Public pension crisis is worse than you thought

Based on government accounting rules, public pensions were underfunded by about $885 billion in 2011, which certainly indicates a major public pension crisis. But the real numbers are much worse than that. Public pensions are allowed to use far laxer rules in determining future liabilities than private pensions are allowed. This means they need far less money on hand to satisfy accounting standards. As logic would tell, saying you have enough money to meet future expenses is far different from actually having the money.

State Budget Solutions has released a detailed analysis of public pension liability and calculates that if public pension had to calculate liability in the same way that private pensions do, that total unfunded public pension liabilities in 2011 were $4.6 trillion and are about 41% funded, far below what they need.



  1. The fancy pensions that were offered at the time was during an economic boom to which estimates on the future were grossly under estimated. If you go back to some of those reports, the Dow should be at 25,000 or at least a lot closer to that number than it is right now. I think there needs to be more and more cities and states filing for bankruptcy and government to start shrinking to meet actual sustainable budgets based on actual revenues, not projected revenues that are grossly over estimated time and time again by the greedy bastards that want to spend spend spend money that we don’t have and won’t have. They know better, knew better, but lied to us and abused their power to get what they wanted however they wanted it. After all we’re the ones who have to pay for it all, not them. They’re just there to take our money and spend it how they see fit. The main problem is career politicians, greed, and corruption.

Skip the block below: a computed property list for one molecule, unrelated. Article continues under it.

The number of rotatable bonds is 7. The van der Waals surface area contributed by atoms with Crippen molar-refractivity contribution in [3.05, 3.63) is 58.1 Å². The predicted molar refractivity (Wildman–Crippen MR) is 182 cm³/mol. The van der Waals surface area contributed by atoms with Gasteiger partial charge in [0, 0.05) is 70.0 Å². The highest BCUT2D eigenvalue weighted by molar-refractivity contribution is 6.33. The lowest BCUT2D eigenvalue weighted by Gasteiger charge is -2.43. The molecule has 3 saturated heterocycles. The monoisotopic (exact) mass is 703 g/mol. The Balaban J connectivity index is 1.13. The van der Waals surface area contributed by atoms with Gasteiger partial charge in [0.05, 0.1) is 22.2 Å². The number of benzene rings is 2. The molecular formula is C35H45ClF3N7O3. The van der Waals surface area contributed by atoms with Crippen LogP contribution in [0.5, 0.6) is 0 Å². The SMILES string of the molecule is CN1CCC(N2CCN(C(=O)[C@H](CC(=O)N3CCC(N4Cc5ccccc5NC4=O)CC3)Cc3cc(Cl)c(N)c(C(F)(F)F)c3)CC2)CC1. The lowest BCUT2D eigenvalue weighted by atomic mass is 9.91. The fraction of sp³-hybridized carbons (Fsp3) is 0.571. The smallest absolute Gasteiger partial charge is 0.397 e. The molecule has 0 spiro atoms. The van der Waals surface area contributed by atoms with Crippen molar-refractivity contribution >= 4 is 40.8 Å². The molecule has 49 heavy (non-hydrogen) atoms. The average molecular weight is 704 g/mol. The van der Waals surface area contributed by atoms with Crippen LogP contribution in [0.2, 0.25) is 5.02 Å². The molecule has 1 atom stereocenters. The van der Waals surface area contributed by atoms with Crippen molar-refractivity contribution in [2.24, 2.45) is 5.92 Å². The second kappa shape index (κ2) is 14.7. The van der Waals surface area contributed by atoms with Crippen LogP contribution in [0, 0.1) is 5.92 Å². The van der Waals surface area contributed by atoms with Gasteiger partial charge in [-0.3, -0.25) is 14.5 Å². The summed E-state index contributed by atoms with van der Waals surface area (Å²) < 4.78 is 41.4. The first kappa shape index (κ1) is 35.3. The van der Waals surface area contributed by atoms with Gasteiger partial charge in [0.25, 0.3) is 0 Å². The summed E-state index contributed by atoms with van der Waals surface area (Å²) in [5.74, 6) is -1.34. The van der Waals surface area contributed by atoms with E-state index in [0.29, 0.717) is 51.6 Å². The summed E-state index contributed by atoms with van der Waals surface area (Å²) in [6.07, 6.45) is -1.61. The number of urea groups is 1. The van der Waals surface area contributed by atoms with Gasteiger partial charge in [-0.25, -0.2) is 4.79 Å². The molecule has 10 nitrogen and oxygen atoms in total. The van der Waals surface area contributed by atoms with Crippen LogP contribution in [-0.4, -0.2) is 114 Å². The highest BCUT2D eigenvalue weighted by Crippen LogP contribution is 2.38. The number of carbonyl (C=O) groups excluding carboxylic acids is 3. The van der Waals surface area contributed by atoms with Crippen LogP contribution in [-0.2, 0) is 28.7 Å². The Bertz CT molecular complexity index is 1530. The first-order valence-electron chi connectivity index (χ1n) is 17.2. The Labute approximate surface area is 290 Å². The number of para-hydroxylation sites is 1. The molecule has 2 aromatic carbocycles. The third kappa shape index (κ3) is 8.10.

• Its public unions too, they really forced the issue, to the point that the state of California has to pick up the tab if a public pension has a shortfall.

      • Even more reason for California to file for bankruptcy don’t you think? We need to stop the bleeding and bankruptcy seems to be the direction we’re heading towards. I mean what other choice do we have?

          • So then the equivalent of that happening is what? California just shutting down it’s government? What are the Federal provisions for when a state disbands it’s own government for lack of funding or otherwise?

          • California keeps kicking the ball down the road, playing pretend-and-extend. Sooner or later it will stop working.

            No one knows what happens if a state can’t pay its bills. It’s never happened before

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